The performances are mostly fine. Dylan O’Brien is the kind of combination of suitably hot and mostly bland that works perfectly for a protagonist in a YA series or a Walter Hill movie. Thomas Brodie-Sangster is trying the action hero’s best friend route, and while I doubt it’s going to lead to more action movies for him, I do admire his ability to inhabit a character who carries the subtext of “is constantly waiting to hit the ‘The Boys Are Back In Town’ needle drop.” Aidan Gillen seems to be having a great time playing a relentlessly smirking villain for whom it seems the phrase “mincing around” was invented. Also *deep breath* *pregnant pause* WALTON GOGGINS IS IN THIS MOVIE?? Truly the first big surprise of 2018 for me was that Walton Goggins reveal. He’s in the movie for all of ten minutes but wow what a thrill!

There’s a lot of stuff to like in this movie, especially if you’re not too bogged down with caring about whatever happened in the last two movies. I’ve seen all of them, and I cannot even begin to remember the finer points of this movie, i.e. why there was even a maze to begin with. Actually that’s a little bit of a lie — big shout out to Minho, the best character and the only one I remember from the other ones that wasn’t Dylan O’Brien or Kaya Scodelario. It was a little disappointing to see that genuine action hero Minho spends the majority of this movie being tortured or in a hospital bed drugged out of his mind, but what a payoff when he rages free of his restraints Total Recall (1990) style. But I digress. I honestly feel like you don’t particularly have to have seen the previous two movies for this movie to work. There’s enough in there to get you up to speed, plus, maybe an added benefit of the series trying to shoehorn every popular YA thing into this world is that you kind of already get a sense about how we got to this point and how things are going to play out. You’ve seen a YA movie, you know there’s going to be a lot of talk about being free and true to yourself and sticking by your friends. You’ve seen a zombie movie, you know that someone near and dear is going to hide their infection and then turn in the third act. Etc. etc. It can come off as a little predictable, but in a movie where all of these themes and genres are fighting for space, I found it to be a comfort, knowing that I could always depend on something exciting happening to get our Maze boys out of whatever predicament they were in because something exciting always happens to get our heroes out of scrapes in these kinds of movies. (And it is pretty interesting watching the trickle down effects of action sequences from The Fast and the Furious series and Mad Max: Fury Road (2015)played out in the conclusion to a lower tier YA franchise.)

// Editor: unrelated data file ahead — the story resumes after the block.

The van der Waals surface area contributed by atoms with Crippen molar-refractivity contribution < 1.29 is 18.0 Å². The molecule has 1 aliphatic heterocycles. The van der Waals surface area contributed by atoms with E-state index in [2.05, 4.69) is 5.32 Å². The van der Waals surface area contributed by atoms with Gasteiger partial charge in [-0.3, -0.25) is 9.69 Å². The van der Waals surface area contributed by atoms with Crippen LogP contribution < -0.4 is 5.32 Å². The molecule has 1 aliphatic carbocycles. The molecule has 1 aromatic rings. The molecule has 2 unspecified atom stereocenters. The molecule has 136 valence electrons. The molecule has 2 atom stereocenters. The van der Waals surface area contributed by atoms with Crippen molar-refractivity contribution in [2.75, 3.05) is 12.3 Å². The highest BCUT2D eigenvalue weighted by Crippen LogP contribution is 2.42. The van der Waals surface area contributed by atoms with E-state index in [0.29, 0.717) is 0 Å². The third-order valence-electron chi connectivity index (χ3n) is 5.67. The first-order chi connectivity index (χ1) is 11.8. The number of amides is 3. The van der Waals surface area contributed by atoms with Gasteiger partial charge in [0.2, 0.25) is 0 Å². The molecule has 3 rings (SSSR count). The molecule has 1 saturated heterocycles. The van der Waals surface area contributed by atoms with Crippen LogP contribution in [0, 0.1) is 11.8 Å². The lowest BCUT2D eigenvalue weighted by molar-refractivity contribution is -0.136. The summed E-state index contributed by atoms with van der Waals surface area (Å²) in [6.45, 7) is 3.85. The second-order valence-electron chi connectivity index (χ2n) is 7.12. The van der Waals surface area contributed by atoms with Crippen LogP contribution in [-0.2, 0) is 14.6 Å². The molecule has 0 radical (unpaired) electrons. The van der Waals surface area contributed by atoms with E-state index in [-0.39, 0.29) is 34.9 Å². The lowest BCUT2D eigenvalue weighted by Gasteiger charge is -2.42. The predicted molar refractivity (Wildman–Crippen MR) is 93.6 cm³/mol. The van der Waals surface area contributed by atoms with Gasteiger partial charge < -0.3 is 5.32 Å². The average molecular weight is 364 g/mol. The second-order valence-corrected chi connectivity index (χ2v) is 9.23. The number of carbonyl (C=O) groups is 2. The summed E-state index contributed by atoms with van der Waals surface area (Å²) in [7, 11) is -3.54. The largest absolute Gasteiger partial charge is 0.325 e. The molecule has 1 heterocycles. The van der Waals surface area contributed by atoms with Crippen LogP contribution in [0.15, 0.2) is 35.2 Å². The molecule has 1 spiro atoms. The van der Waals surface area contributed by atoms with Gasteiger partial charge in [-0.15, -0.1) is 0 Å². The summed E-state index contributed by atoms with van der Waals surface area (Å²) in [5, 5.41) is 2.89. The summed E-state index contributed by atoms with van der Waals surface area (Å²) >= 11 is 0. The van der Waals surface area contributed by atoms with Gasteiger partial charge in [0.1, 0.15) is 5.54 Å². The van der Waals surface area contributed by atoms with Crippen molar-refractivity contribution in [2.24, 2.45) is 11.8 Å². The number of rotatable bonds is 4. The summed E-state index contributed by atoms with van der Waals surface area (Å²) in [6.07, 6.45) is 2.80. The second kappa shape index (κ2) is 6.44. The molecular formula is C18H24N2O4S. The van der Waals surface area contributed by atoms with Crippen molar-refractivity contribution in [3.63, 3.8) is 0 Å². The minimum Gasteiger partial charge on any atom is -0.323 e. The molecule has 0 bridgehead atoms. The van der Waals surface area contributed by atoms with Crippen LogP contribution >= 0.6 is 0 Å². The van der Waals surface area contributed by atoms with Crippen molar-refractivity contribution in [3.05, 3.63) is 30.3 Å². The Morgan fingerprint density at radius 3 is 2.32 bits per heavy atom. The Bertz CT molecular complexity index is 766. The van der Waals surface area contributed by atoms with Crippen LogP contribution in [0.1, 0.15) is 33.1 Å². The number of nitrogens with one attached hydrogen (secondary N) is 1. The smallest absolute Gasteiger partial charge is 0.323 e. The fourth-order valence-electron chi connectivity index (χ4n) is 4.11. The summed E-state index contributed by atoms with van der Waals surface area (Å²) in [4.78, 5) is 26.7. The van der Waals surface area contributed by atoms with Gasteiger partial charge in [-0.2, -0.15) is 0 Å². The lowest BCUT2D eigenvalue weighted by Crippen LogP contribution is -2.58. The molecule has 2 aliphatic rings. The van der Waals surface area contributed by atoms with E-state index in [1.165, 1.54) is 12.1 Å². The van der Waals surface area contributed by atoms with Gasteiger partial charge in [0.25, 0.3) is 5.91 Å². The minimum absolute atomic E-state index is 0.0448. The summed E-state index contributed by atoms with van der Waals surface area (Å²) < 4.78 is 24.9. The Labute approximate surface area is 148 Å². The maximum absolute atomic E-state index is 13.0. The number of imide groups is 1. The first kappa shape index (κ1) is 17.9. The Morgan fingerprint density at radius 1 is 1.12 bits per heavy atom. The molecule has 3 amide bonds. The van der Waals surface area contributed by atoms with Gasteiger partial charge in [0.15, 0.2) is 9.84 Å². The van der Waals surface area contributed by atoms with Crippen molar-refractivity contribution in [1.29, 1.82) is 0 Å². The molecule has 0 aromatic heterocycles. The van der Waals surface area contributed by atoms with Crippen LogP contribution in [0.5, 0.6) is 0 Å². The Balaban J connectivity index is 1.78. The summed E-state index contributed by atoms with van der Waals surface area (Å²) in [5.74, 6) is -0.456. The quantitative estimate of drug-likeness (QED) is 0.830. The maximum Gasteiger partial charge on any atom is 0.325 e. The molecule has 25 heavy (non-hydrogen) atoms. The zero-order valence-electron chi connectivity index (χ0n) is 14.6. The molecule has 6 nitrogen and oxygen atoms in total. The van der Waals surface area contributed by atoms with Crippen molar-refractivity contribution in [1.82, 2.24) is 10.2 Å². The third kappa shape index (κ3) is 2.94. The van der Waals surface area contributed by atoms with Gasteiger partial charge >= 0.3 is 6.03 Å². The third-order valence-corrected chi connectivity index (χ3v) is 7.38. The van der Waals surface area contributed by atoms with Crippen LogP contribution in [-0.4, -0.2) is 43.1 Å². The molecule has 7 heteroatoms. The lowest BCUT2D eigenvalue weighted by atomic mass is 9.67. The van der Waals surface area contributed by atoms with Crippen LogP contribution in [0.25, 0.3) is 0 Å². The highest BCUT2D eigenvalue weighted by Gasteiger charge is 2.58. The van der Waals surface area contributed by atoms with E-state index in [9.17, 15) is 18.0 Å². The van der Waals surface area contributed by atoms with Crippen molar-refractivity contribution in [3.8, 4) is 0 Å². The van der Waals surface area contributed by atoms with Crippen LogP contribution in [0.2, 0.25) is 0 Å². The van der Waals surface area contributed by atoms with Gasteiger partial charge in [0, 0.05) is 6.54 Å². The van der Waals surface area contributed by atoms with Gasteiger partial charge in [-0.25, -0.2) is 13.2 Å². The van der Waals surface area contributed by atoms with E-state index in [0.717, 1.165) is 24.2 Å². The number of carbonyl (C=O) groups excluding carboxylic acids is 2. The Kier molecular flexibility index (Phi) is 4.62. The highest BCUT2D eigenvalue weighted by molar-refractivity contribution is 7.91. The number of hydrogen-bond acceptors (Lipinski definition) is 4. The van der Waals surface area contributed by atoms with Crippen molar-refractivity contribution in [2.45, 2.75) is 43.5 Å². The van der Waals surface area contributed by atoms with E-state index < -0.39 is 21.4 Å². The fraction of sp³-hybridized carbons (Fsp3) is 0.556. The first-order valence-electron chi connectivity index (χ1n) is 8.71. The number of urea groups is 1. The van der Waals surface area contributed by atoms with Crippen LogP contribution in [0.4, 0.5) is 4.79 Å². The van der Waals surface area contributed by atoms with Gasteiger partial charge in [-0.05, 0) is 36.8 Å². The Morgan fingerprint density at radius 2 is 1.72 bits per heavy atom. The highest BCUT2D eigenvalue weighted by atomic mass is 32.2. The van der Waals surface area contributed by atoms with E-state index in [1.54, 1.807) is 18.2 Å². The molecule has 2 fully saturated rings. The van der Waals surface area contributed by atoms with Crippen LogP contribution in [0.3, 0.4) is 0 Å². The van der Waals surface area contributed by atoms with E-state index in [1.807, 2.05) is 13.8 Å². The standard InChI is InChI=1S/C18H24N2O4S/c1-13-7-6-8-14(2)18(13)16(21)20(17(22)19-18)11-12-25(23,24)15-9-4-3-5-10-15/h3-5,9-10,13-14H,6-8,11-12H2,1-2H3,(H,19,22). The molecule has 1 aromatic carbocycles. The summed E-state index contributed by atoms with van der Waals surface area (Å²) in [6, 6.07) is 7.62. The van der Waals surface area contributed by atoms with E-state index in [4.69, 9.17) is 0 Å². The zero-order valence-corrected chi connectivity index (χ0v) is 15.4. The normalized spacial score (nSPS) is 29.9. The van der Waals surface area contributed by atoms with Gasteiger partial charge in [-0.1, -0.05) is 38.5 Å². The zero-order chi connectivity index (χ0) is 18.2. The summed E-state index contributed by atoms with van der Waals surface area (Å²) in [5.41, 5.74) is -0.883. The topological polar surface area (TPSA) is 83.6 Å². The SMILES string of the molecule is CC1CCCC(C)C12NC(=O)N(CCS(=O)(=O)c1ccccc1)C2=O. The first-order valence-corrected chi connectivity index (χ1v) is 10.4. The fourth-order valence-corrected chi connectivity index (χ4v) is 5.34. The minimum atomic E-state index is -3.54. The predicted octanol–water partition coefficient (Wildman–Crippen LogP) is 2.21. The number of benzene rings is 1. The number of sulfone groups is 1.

Did anybody else notice a lot of just straight up guns and shooting in this movie? I’m struggling to remember if the other two movies had this level of gunplay, but I feel like they didn’t? I know there are guns that shoot electric bits because it’s the future and there are always guns that shoot something else besides bullets as a non-lethal alternative, but there are just straight up guns in this one. Maybe it’s an attempt to make the series feel a little older, a little more serious, but it is pretty jarring to see our Maze boys growing up to be a team of hardened militia men, carrying around rifles and raiding government facilities for dubious reasons. Maybe that’s another thing that made the movie work for me: The Death Cure knows it’s coming at the end of the YA wave and it’s trying to shake its YA trappings before the runtime is up so that maybe it can be remembered as something more than the last gasp of big budget YA dystopian fiction. I don’t think it’s successful at accomplishing that, but it’s an interesting effort, considering that the message of the movie seems to be that any effort to forestall death is meaningless and a waste of everyone’s time.